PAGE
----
Sequoia National Park's Giant Trees At Risk As Fires Grow

U.S. Forest Service firefighter Lucas Duarte cleans his fire engine's windshield in Sequoia National Park, Calif., not far from the KNP Complex Fire, on Wednesday, Sept. 15, 2021. The blaze is burning near the Giant Forest, home to more than 2,000 giant sequoias. (AP Photo/Noah Berger)
U.S. Forest Service firefighter Lucas Duarte cleans his fire engine's windshield in Sequoia National Park, Calif., not far from the KNP Complex Fire, on Wednesday, Sept. 15, 2021. The blaze is burning near the Giant Forest, home to more than 2,000 giant sequoias. (AP Photo/Noah Berger)
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SEQUOIA NATIONAL PARK, Calif. (AP) — Fire crews moved to ramp up the battle Wednesday against two expanding forest fires threatening Sequoia National Park’s giant sequoia trees and infrastructure.

The Colony and Paradise fires, ignited by lightning strikes last week, covered about 14 square miles (36 square kilometers) in California’s steep Sierra Nevada.

The Colony Fire was a threat to Giant Forest, home to more than 2,000 sequoias, but not imminently, said Mark Ruggiero, fire information officer for Sequoia and Kings Canyon national parks.

The fires are among the latest in a long summer of blazes that have scorched more than 3,500 square miles (9,065 square kilometers) in California, destroying hundreds of homes.

Sequoia National Park has been closed and its headquarters and resident employees have been evacuated, along with a portion of the community of Three Rivers outside the entrance.

The park’s historic wooden entrance sign dating to 1935 was covered in fire-resistant wrapping, and hoses were in place at the headquarters area for structure protection.

More than 300 firefighters were on the lines, aided by helicopters and air tankers when smoke conditions allowed. On Thursday, a national interagency management team will take over the fires, being managed collectively as the KNP complex, and even more resources are expected, Ruggiero said.

A 50-year history of using prescribed burns to remove other types of trees and vegetation in the park’s sequoia groves was expected to help the giants survive by lessening the impact if flames reach them, Ruggiero said.

Giant sequoias, some thousands of years old, live on the western flank of the Sierra. They are adapted to fire, which can help them to thrive by releasing seeds from their cones and creating clearings that allow young sequoias to grow.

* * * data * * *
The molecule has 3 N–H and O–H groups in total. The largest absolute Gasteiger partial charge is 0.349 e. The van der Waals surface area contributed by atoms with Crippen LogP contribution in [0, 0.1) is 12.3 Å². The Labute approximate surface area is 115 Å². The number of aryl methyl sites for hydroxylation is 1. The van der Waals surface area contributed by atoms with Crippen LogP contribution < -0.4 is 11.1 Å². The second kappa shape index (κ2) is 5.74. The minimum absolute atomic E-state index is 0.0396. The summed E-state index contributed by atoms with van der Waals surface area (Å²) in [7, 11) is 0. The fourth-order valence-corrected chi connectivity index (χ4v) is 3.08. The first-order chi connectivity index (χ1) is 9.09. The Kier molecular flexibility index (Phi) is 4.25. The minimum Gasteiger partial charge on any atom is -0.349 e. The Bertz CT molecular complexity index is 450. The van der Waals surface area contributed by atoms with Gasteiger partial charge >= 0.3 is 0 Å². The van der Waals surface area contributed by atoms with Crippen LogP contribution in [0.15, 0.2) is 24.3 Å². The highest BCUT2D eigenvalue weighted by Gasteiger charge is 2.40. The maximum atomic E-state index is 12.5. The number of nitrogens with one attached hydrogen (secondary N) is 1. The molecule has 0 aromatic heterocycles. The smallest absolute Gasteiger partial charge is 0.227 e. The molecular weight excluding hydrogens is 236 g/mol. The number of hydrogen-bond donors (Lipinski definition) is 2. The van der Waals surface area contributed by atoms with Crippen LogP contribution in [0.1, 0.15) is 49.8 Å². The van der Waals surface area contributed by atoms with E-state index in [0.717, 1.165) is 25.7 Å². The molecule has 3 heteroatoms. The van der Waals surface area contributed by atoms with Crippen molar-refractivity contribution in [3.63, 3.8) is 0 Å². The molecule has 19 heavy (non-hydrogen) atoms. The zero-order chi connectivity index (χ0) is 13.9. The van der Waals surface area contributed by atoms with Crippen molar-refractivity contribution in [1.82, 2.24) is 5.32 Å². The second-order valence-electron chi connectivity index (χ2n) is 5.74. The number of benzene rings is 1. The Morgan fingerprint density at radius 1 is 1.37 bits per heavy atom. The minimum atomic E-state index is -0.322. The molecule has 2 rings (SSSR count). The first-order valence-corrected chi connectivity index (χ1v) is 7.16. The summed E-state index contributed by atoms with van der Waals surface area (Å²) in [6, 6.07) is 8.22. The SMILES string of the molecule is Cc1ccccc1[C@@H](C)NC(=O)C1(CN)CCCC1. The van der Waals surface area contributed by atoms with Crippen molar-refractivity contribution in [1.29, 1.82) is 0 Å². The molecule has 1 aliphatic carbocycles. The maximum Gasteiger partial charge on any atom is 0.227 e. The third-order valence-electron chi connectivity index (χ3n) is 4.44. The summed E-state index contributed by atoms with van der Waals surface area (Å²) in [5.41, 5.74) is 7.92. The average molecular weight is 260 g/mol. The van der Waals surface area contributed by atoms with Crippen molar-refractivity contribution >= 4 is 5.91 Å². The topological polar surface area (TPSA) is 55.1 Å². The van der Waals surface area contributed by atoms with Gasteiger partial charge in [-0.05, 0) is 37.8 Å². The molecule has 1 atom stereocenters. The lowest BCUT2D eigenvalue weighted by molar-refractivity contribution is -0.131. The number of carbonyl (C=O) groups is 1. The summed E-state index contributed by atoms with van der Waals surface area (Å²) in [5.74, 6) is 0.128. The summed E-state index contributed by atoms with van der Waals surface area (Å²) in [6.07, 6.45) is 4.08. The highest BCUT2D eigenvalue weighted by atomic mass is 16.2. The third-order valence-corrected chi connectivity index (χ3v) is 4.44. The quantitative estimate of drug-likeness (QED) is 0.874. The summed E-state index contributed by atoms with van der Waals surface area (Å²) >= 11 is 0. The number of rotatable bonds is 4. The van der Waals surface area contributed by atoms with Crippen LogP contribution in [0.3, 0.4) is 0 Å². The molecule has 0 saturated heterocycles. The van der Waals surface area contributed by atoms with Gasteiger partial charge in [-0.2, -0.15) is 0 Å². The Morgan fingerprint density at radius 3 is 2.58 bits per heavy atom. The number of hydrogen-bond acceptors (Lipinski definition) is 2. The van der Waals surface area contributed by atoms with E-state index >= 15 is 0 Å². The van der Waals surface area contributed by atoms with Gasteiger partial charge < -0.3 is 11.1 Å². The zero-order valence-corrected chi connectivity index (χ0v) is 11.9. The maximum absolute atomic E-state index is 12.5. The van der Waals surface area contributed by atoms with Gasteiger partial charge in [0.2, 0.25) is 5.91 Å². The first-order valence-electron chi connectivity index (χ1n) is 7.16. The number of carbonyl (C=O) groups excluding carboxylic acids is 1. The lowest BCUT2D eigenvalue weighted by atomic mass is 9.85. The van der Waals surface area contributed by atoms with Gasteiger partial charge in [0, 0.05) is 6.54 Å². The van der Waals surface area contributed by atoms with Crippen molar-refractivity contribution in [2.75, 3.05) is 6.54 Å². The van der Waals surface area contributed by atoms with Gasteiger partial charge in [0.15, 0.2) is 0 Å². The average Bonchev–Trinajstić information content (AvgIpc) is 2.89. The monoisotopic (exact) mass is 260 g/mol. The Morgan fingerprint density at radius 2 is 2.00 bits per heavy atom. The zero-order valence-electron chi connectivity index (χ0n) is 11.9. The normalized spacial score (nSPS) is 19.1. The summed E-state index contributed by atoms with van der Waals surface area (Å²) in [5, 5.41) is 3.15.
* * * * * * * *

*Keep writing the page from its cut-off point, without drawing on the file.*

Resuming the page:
But Ruggiero noted that the extraordinary intensity of fires in current climate conditions can overwhelm sequoias, a scenario that played out when the 2020 Castle Fire killed many trees in the region.

Studies estimate that 7,500 to 10,600 large sequoias were killed by that fire, along with many of other sizes, according to the National Park Service.

The Colony Fire also poses a broader danger because it is burning at an elevation of the central Sierra where there are 280 million pines and other types of trees that have been killed by drought and bark beetles, Ruggiero said.

“The Colony Fire specifically is burning in a really bad spot ... where these trees are like jackstraws and it’s difficult to put fire personnel into some of these areas because of that,” he said.

Elsewhere, two California fires that have caused extensive destruction in the northern Sierra and southern Cascades were not growing.

The state's second-largest fire on record, the Dixie Fire, was 86% contained after burning 1,500 square miles in the northern Sierra and southern Cascades region. Near Lake Tahoe, containment of the 342-square-mile (885-square-kilometer) Caldor Fire increased to 71%.

North of San Francisco, a 20-year-old Ukiah man was arrested Tuesday and jailed on suspicion of starting the Hopkins Fire in Mendocino County, the California Department of Forestry and Fire Protection said in a statement. The fire that sparked Sunday north of Ukiah charred 257 acres (104 hectares), destroyed homes and forced evacuations.

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Antczak reported from Los Angeles. Associated Press reporter Janie Har in San Francisco contributed to this report.